Talk of an early election highlights the make-or-break nature of this week for Johnson’s leadership and for the country as a whole. Since he became prime minister in July, Johnson has made it his mission to prepare the U.K. to leave the EU by the Oct. 31 deadline even if that means tumbling out of the 28-country bloc with no deal to cushion the blow to trade.
Many politicians inside his own Conservative Party are unwilling to go along with this plan, believing it will hit the economy, sparking a recession and a crash in the currency and house prices. They have been trying to work out a way to stop the premier forcing through a no-deal Brexit that would damage the economy and leave businesses and citizens facing legal chaos.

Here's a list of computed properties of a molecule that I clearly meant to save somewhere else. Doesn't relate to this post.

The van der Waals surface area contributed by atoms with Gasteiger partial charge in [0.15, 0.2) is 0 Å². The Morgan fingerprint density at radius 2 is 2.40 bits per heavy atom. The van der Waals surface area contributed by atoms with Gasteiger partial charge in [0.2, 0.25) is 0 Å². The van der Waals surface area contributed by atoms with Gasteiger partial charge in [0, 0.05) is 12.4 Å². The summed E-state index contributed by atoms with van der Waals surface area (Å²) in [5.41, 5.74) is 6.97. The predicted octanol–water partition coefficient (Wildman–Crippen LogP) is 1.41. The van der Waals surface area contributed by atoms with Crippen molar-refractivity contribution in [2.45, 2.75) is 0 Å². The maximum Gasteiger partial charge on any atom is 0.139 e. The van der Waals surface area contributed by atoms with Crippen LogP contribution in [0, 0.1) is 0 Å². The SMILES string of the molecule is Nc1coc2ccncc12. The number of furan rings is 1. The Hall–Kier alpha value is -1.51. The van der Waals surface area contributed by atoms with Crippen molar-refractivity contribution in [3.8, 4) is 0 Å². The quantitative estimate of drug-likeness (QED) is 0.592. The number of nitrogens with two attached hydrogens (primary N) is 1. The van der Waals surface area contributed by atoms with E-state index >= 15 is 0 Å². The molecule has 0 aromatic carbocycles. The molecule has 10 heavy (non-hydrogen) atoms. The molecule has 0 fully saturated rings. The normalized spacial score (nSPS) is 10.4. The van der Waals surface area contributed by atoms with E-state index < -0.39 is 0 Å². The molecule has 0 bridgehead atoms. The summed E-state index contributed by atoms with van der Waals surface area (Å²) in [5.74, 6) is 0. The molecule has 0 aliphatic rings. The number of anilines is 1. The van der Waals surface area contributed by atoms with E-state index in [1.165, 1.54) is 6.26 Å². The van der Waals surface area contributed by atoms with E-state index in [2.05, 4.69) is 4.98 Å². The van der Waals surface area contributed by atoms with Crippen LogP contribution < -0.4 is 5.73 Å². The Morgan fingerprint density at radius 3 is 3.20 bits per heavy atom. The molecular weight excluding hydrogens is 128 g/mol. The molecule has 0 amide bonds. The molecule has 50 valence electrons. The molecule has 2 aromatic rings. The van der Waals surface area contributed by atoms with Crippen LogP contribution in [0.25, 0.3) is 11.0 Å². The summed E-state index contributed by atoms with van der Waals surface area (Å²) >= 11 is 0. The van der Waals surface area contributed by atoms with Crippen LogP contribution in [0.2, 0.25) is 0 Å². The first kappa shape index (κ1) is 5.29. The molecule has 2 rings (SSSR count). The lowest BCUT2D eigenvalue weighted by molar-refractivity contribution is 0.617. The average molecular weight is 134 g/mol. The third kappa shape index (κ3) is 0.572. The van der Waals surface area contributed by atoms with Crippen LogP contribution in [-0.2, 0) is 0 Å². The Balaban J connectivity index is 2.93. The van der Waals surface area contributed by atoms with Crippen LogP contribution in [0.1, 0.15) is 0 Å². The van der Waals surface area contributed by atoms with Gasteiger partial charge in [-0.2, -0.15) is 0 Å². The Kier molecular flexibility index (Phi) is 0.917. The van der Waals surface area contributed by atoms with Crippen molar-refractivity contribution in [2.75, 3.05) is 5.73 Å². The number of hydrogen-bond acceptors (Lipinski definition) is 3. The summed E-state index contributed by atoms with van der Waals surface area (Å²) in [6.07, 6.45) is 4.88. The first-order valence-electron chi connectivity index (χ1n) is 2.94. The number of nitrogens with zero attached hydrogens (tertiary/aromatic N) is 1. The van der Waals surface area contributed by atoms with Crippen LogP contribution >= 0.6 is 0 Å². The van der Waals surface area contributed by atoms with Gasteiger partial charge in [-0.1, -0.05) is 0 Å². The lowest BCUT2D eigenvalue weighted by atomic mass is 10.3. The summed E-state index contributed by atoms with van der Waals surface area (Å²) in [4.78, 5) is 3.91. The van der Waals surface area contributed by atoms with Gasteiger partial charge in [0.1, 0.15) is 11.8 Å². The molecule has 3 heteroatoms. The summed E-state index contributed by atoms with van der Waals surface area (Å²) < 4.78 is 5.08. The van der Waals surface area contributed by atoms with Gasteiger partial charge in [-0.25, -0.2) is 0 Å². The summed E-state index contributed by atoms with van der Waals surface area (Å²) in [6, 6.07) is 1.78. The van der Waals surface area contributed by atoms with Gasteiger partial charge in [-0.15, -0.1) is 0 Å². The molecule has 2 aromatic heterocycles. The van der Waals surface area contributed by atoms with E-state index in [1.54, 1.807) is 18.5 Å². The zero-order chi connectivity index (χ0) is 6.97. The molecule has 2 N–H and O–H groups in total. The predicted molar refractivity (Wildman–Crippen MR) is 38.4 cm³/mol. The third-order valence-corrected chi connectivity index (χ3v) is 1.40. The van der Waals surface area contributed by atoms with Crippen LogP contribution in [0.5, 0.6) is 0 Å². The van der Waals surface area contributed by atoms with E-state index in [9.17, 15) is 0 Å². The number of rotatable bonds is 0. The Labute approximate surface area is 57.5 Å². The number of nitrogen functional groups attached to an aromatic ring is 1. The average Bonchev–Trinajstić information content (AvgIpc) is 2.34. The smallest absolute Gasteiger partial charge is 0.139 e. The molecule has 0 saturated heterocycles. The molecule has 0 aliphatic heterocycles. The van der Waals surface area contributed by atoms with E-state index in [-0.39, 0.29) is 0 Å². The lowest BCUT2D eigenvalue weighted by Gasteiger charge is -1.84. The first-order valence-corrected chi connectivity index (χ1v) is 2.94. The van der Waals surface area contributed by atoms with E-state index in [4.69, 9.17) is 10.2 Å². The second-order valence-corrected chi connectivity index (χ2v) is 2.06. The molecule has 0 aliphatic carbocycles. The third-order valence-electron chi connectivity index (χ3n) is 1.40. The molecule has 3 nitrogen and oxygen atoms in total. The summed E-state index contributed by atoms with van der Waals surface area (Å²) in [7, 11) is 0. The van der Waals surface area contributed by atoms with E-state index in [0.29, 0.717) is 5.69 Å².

I will repeat my view that the only way for the UK to get what it wants from negotiations is to present a credible case for leaving without a deal. You have to be willing to walk away unless you get what you want. Even if it is a bluff, it needs to be even more credible. The problem is in a parliament riven by indecision, competing allegiances and electrical arithmetic there is no consensus even on what the best negotiation tactic is.Click HERE to subscribe to Fuller Treacy Money Back to top